Perception of climate change

In the face of climate change, concern is growing, but so is skepticism

The climate is a major concern, and can even cause anger and demoralization

The climate issue is gradually establishing itself as a major environmental challenge. The question of waste, packaging and plastic is still at the top of the list of concerns (46%), especially in the Southern countries; but its score has dropped back by 6 pts since 2019, a year when there was heavy media coverage of plastic pollution.

For its part, climate change has grown by 4 pts over the same period, although no growth was recorded this year. This is especially surprising given the sharp growth in the score for “extreme climate events” between 2019 and 2020 (+5 pts), but not this year. All in all, four ecological threats can be said to exist today, each mentioned at between 40% and 46%: waste, climate, disasters, pollution.

The climate disasters of 2020 have nevertheless had an effect in the countries most impacted by these extreme weather events, with a noticeable growth in mentions in 2020 in Canada (53%, +5pts), Germany (49%, +5pts) and Belgium (49%, +6pts) – but not in Australia.

Almost three-quarters of the world’s population feel worried (72%), across all generations, even among climate skeptics (50% of them claim to be worried), and women a little more than men (75% c.f. 68%). Aside from this sense of worry, which concerns a large share of the population but may be felt at varying levels, four types of attitude can be distinguished:

  • Positive (optimistic or confident): 33%
  • Neutral (indifferent, skeptical or no answer): 32%
  • Angry: 30%
  • Demoralized: 26% (1)

The generational profile of individuals who feel angry is not very clear and in any case it would be wrong to describe the younger age groups as an “angry generation,” at least on an international scale. 33% of under-25s feel angry as opposed to 30% of the over-45s, i.e. a small difference. Young Europeans and Americans are a little more so, but concern is clearly the dominant attitude everywhere. In certain countries, a sense of demoralization is experienced by 40% or more of the population (Italy, Poland, Turkey, Spain). In Europe, supporters of green and leftist parties experience this feeling more often.

 

And even so, climate skepticism has tended to grow in the last two years

In fact, climate change is still viewed as a tangible reality in the region where the respondents live (77%), particularly in the Southern countries. It primarily takes the form of heatwaves (the phenomenon the most widely observed, regardless of the location) and a disruption of the seasons (particularly in Europe).

However, the balance of power between climate change believers and climate skeptics (66% to 34%) has evolved in defiance of all logic in the past two years: skeptics have grown by 3 points(2) . The USA, which has returned to its 2019 level of skepticism after skyrocketing at the end of the Trump presidency, still counts among the most climate skeptic countries in the world. In Australia and Canada, countries that have suffered extreme events in recent years that were attributed to climate change, awareness has grown, but slowly: +5pts compared to 2019 in Canada, +3pts in Australia (but there are still 42% of skeptics in this country).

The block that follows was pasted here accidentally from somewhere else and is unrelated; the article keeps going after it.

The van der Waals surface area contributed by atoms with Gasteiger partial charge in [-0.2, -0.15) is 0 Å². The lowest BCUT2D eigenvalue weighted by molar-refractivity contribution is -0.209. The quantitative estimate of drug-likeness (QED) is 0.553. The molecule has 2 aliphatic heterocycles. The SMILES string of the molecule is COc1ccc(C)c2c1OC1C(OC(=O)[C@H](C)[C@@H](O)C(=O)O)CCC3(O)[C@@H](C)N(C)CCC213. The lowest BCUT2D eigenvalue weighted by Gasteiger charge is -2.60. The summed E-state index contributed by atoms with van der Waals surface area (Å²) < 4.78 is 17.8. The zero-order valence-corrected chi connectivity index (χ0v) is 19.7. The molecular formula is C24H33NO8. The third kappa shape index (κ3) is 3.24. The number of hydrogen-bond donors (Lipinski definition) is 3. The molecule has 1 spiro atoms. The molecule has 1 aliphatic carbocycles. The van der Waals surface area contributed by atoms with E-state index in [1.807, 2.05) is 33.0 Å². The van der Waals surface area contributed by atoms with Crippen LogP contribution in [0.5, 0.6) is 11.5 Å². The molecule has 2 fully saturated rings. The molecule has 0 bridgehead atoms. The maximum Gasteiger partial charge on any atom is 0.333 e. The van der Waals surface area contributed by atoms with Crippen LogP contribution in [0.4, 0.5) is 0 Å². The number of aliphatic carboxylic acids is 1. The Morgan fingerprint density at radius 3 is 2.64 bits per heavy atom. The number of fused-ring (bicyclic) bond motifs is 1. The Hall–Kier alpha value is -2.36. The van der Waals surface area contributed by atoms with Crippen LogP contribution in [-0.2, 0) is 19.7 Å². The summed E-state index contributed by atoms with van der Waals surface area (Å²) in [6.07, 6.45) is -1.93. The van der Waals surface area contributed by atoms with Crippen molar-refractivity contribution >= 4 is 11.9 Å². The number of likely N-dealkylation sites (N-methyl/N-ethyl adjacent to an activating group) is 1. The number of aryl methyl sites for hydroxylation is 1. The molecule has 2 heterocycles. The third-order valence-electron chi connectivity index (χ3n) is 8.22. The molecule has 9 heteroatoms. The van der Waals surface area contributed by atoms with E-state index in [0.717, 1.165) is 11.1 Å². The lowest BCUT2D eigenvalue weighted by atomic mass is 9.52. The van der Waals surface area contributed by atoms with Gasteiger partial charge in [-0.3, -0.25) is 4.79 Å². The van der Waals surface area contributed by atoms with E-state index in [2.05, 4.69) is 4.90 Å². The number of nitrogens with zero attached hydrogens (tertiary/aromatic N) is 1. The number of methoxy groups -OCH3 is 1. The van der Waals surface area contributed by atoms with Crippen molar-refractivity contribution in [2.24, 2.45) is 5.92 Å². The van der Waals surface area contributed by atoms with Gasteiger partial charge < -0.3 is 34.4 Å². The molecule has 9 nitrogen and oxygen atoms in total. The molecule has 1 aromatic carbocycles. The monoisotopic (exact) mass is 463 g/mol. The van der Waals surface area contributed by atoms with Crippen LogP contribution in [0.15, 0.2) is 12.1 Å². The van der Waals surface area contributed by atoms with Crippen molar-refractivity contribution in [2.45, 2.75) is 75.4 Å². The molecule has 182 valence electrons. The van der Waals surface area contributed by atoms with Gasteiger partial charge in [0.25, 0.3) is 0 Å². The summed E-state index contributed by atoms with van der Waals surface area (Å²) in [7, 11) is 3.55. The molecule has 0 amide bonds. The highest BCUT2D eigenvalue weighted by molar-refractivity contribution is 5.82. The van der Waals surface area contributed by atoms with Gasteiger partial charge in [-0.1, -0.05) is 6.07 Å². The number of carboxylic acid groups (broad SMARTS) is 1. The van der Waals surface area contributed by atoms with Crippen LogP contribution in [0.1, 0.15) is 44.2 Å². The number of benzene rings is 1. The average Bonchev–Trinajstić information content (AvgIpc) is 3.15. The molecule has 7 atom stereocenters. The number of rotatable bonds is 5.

Contrary to the very commonly held belief that international youth are leading pro-climate mobilization, differences in perception of climate change according to generation are still small (65% to 68% of climate change believers according to age). Among the younger generation, young Europeans and young South Americans are the most convinced about climate change (71% and 77% c.f. 68% of 16-24-year-olds in North America and in Asia, 58% in the Middle East/Africa), since young people in the Middle East and Africa have less access to information.

 

Why aren’t climate disasters causing climate skepticism to drop back?

The survey shows that people claiming to have experienced heatwaves, storms or flooding are more sensitive to the environment, to climate change, and are more likely to believe that it is of human origin.

However, it is possible to witness disasters and even think that a big change in climate is occurring, yet still deny that humans are responsible for it. Which has direct effects on acceptance of a change in life style for example.

But above all, it is possible that climate-related disasters or events are not obvious to everyone. This is very evident in small countries where weather-related disasters inevitably impact most inhabitants: climate skeptics are two times less likely to think that they have witnessed climate change than climate change believers. Hence in Belgium, which suffered dramatic flooding this year, 73% of climate change believers claim to have seen signs of this change in their country, as opposed to only 36% among skeptics. Same phenomenon in Germany (82% c.f. 41%), France (74% c.f. 40%) and in Europe as a whole (80% c.f. 44%), and also in North America (90% c.f. 47%).

And even among those who have observed the effects of global warming in their country, significantly fewer climate skeptics have been confronted with a heatwave, drought, disruption of seasons, etc. than climate change believers. In other words, climate skepticism is not just an information problem: it is a different interpretation of reality, an interpretation grid imprinted with denial.

(1) The total is higher than 100% since people can experience several feelings at the same time.
(2) Remember that climate skeptics as we define them in the survey are people who reject the very existence of climate change (9%) and those who, while not denying its existence, believe that it is not caused by human activity (25%), i.e. 34% of the population questioned.